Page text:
As you explore the literature, you will start to see patterns emerge. Watch out for the authors and co-authors who are producing good research. Take note of where their labs are or where they work. These nodes in the web of conversation among scientists can lead you to the places and people who are making inroads and exploring the frontiers.
If authors have a presence on social media, keep a blog, or have a current website that includes their CV (resume), these, too, can be ways to learn more about how science works. In a sense, the literature is people talking to people. Working scientists get to know the authors behind the articles through conferences and common interests.
References in the scientific literature form a network of ideas. They are important ways to map a scientific conversation over time.
Going backward in time:
When you have an article with references, you can see if a particular reference is available by looking the journal's name up in our "Do We Have this Journal?" link on the library's main page. Then you can use the volume and date information to navigate to the article. If we don't have access to that journal, we usually can get it from another library.
Going forward in time:
If you have a good article in front of you, see who has cited it by searching in either SciFinder or Google Scholar. That will let you click on newer publications that cite it (and Google Scholar will also run the same search in Web of Science for you). Then use the Find It! button to get the article or request it from another library.
Libraries are linked together through an interlibrary-loan (or ILL) system. Libraries share books and make digitized articles available to people throughout the state connected through this system. What you need to know:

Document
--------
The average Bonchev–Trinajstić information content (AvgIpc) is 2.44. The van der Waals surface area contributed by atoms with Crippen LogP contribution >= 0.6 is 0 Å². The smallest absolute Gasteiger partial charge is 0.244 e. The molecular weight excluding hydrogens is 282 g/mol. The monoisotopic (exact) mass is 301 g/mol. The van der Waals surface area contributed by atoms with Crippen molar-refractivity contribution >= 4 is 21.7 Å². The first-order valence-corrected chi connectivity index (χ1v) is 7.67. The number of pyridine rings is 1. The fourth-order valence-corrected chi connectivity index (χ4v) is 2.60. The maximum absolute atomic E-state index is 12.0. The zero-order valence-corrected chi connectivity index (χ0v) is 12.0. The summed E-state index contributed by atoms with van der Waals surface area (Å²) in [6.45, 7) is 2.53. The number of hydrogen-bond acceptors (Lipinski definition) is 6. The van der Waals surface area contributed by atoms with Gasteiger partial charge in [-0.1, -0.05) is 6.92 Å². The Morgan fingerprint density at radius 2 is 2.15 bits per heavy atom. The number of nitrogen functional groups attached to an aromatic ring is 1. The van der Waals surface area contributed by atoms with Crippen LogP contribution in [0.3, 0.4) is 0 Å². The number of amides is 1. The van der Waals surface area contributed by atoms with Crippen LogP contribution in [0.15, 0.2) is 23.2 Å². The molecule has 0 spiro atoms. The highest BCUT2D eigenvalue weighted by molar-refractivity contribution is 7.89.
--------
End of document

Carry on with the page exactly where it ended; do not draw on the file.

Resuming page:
If you have a reference to an article you want, you don't need to go through a database to order it. There's a form you can fill in with the citation information, but it's cleverly hidden. To find it ...
From this page, you will also have the option to download PDFs of articles you have requested recently. Be sure to download them because they will vanish after a period of time.
Review articles are not primary research - they don't report new results - but they can be helpful to researchers because they provide a map of what's been going on in some area of research. These are published in scientific journals as well as in "annual reviews" which publish several review articles once a year.
These annual publications review recent research of interest in the fields of biochemistry, earth & planetary science, and physical chemistry.